Watching Chef Heidi Krahling in action at Fresh Starts Chef Events is like sitting in a good friend’s kitchen.
It’s clear this local celebrity, who often shares her talents on behalf of community causes, enjoys feeding people. And the guests arrived eager to be fed, including many who have visited one or both of Chef Heidi’s establishments.
She explained the first dish, Marinitas Salad, was adapted from a Rick Bayless recipe and has been a favorite for 30 years. Chef Heidi stressed its versatility, noting you can vary the cheese or leave it out, or use romaine hearts instead of Little Gem lettuce.
The salad departs a bit from her well-known Mediterranean menus with use of poblano peppers. Her tips: pick smooth-skinned peppers without creases or divots so they’ll roast evenly and always roast the pumpkin seeds in the oven rather than atop the stove.
As she tasted the vinaigrette, Chef Heidi referred to those TV chefs who take their first taste and declare, “That’s it!” This chef’s response: “I don’t think so!” The first taste is rarely just right.
Chef Heidi acquired her beloved recipe for the second course, Chicken Tagine with Preserved Lemon & Olives, in Morocco — prepared and served not by a chef or a restaurant, but by local women.
Preserved lemons, used extensively in Moroccan cuisine, go into the dish. Chef Heidi offers a short-cut recipe to trim the time needed to cure them from 30 days to five by briefly cooking the lemons at the start.
She recommends chicken thighs for tagine, calling them “God’s perfect piece of chicken.” They’re served over couscous, but she cautions against buying the instant variety, which she says is too delicate and hard to cook.
While the tagine recipe looks complicated, Chef Heidi advises careful attention to mise en place, or assembling all the prepped ingredients before getting started.
Her dessert, Athenian Cream with Kumquat Sauce, came into being when a pastry chef challenged her aversion to putting a panna cotta on Insalata’s dessert menu. Again, Chef Heidi says the recipe can vary, substituting goat yogurt for the mascarpone or sheep’s milk ricotta instead of cream cheese.
As the evening ended, Chef Heidi said, “I love being part of the community, especially on nights like this.” The chef event series supports Homeward Bound of Marin, with students from Fresh Starts Culinary Academy working behind the scenes to make the dishes served to guests.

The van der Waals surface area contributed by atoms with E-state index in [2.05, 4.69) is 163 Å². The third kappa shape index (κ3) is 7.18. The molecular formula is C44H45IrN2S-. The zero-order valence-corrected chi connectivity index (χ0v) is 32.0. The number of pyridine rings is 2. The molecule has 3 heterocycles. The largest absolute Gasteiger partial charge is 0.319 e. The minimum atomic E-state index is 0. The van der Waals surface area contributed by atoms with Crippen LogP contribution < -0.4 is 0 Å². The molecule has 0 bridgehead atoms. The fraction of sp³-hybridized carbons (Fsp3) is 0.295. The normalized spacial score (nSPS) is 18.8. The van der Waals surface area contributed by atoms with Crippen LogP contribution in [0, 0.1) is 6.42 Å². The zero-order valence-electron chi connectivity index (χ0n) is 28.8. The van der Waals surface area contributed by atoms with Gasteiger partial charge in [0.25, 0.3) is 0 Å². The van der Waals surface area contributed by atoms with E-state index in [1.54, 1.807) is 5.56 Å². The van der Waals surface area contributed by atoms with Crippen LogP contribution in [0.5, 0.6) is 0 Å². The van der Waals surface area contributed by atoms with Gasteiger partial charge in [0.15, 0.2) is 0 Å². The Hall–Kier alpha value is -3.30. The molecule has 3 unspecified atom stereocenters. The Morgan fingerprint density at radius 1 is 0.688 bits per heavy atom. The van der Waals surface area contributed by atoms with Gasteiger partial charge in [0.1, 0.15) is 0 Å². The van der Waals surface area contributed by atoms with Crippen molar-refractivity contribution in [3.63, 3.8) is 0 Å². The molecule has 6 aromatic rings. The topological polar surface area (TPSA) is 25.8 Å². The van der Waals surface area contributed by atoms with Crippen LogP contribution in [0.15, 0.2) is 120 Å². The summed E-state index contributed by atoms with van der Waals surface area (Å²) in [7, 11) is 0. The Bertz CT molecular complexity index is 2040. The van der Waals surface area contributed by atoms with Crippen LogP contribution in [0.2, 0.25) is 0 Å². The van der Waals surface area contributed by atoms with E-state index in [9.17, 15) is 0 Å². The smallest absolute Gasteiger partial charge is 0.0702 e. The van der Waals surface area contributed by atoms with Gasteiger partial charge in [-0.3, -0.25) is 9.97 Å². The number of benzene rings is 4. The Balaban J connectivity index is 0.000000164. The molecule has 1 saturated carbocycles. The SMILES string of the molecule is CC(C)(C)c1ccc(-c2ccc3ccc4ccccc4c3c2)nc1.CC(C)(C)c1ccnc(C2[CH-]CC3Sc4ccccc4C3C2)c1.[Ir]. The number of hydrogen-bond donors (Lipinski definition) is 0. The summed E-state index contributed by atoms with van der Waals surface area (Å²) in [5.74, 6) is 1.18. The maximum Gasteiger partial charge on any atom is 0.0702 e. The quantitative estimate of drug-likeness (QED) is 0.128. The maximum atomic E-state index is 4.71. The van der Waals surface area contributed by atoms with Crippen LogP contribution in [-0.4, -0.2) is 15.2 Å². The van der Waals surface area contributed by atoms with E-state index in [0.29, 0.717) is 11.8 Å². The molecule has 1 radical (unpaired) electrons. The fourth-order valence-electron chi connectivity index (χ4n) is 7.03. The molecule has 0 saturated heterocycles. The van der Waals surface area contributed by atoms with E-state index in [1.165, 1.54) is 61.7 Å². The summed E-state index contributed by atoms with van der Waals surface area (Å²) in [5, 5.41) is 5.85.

As the premier sponsor for Fresh Starts Chef Events, The Republic of Tea covers food costs and provides iced tea for diners as well as a gift basket for the raffle. — Contributed by Carol Inkellis with photos courtesy of Neely Wang.
Preserved Lemons – Makes 8 lemons
Most recipes for preserved lemons call for curing the wedges in salt until softened, which takes months. By cooking the lemons first, the process takes about five days. Before using preserved lemons, cut away all the pulp and pith, and give the rinds a quick rinse.
2½ quarts water
¾ cup salt
1 tablespoon black peppercorns
8 whole cloves
2 bay leaves
1 cinnamon stick
2 tablespoons coriander seeds, toasted
Using a sharp paring knife, score the skin of the lemons with lengthwise incisions at ½-inch intervals, taking care not to cut into the flesh.
In a large pot, combine the lemons, water, and salt and bring to a boil. Lower the heat to a simmer and place a plate on top of the lemons to keep them submerged. Cook until the lemon rinds are soft, about 20 minutes.
Using a slotted spoon, transfer the lemons to a large ceramic crock or glass jar and pack loosely. (You may need two containers; if so, break the cinnamon stick in half and divide it and the lemons between the containers.)
Push the lemons down gently to release their juice. Add the coriander, peppercorns, cloves, bay leaves, and cinnamon stick. Pour enough cooking liquid over the lemons to cover, then cool completely. Cover and refrigerate.
Note: The lemons are best after 5 days and will keep in the refrigerator for 3 months.